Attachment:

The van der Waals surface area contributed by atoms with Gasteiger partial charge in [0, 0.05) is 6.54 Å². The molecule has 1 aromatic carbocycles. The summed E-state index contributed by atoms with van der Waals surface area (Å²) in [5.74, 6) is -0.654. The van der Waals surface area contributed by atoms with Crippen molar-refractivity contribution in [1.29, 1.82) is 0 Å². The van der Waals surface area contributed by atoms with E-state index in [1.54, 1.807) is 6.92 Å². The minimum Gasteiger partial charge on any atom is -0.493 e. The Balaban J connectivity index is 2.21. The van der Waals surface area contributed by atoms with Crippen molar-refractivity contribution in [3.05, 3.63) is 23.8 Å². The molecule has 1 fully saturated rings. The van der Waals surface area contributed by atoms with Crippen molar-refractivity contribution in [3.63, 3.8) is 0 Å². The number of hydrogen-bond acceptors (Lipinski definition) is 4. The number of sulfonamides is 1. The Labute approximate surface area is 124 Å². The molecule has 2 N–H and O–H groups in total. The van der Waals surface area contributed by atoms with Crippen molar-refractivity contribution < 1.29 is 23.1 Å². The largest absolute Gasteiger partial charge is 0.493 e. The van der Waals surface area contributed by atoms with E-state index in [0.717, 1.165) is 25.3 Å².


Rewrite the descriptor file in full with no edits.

The van der Waals surface area contributed by atoms with Gasteiger partial charge in [0, 0.05) is 6.54 Å². The molecule has 1 aromatic carbocycles. The summed E-state index contributed by atoms with van der Waals surface area (Å²) in [5.74, 6) is -0.654. The van der Waals surface area contributed by atoms with Crippen molar-refractivity contribution in [1.29, 1.82) is 0 Å². The van der Waals surface area contributed by atoms with E-state index in [1.54, 1.807) is 6.92 Å². The minimum Gasteiger partial charge on any atom is -0.493 e. The Balaban J connectivity index is 2.21. The van der Waals surface area contributed by atoms with Crippen molar-refractivity contribution in [3.05, 3.63) is 23.8 Å². The molecule has 1 fully saturated rings. The van der Waals surface area contributed by atoms with Crippen molar-refractivity contribution in [3.63, 3.8) is 0 Å². The number of hydrogen-bond acceptors (Lipinski definition) is 4. The number of sulfonamides is 1. The Labute approximate surface area is 124 Å². The molecule has 2 N–H and O–H groups in total. The van der Waals surface area contributed by atoms with Crippen molar-refractivity contribution < 1.29 is 23.1 Å². The largest absolute Gasteiger partial charge is 0.493 e. The van der Waals surface area contributed by atoms with E-state index in [0.717, 1.165) is 25.3 Å².